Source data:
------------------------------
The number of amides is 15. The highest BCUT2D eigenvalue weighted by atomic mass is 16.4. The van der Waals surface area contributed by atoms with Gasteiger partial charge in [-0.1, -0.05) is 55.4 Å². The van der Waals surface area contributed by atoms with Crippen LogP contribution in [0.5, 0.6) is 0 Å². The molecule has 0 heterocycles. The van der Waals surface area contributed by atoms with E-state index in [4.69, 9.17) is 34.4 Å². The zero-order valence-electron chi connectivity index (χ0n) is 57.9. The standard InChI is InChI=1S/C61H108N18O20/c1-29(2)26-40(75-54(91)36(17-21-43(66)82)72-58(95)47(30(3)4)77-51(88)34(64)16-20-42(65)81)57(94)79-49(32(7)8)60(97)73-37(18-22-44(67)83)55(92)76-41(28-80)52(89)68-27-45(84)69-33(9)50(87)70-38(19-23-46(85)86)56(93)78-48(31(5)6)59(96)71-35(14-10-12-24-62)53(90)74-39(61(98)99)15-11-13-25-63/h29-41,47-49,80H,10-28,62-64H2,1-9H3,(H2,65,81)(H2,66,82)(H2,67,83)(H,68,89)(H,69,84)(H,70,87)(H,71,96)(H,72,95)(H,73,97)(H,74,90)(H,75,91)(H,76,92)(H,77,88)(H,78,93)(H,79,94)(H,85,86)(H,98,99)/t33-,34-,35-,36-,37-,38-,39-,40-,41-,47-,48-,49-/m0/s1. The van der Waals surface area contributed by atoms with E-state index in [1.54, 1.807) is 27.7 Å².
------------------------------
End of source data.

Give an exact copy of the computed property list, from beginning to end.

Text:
The number of amides is 15. The highest BCUT2D eigenvalue weighted by atomic mass is 16.4. The van der Waals surface area contributed by atoms with Gasteiger partial charge in [-0.1, -0.05) is 55.4 Å². The van der Waals surface area contributed by atoms with Crippen LogP contribution in [0.5, 0.6) is 0 Å². The molecule has 0 heterocycles. The van der Waals surface area contributed by atoms with E-state index in [4.69, 9.17) is 34.4 Å². The zero-order valence-electron chi connectivity index (χ0n) is 57.9. The standard InChI is InChI=1S/C61H108N18O20/c1-29(2)26-40(75-54(91)36(17-21-43(66)82)72-58(95)47(30(3)4)77-51(88)34(64)16-20-42(65)81)57(94)79-49(32(7)8)60(97)73-37(18-22-44(67)83)55(92)76-41(28-80)52(89)68-27-45(84)69-33(9)50(87)70-38(19-23-46(85)86)56(93)78-48(31(5)6)59(96)71-35(14-10-12-24-62)53(90)74-39(61(98)99)15-11-13-25-63/h29-41,47-49,80H,10-28,62-64H2,1-9H3,(H2,65,81)(H2,66,82)(H2,67,83)(H,68,89)(H,69,84)(H,70,87)(H,71,96)(H,72,95)(H,73,97)(H,74,90)(H,75,91)(H,76,92)(H,77,88)(H,78,93)(H,79,94)(H,85,86)(H,98,99)/t33-,34-,35-,36-,37-,38-,39-,40-,41-,47-,48-,49-/m0/s1. The van der Waals surface area contributed by atoms with E-state index in [1.54, 1.807) is 27.7 Å².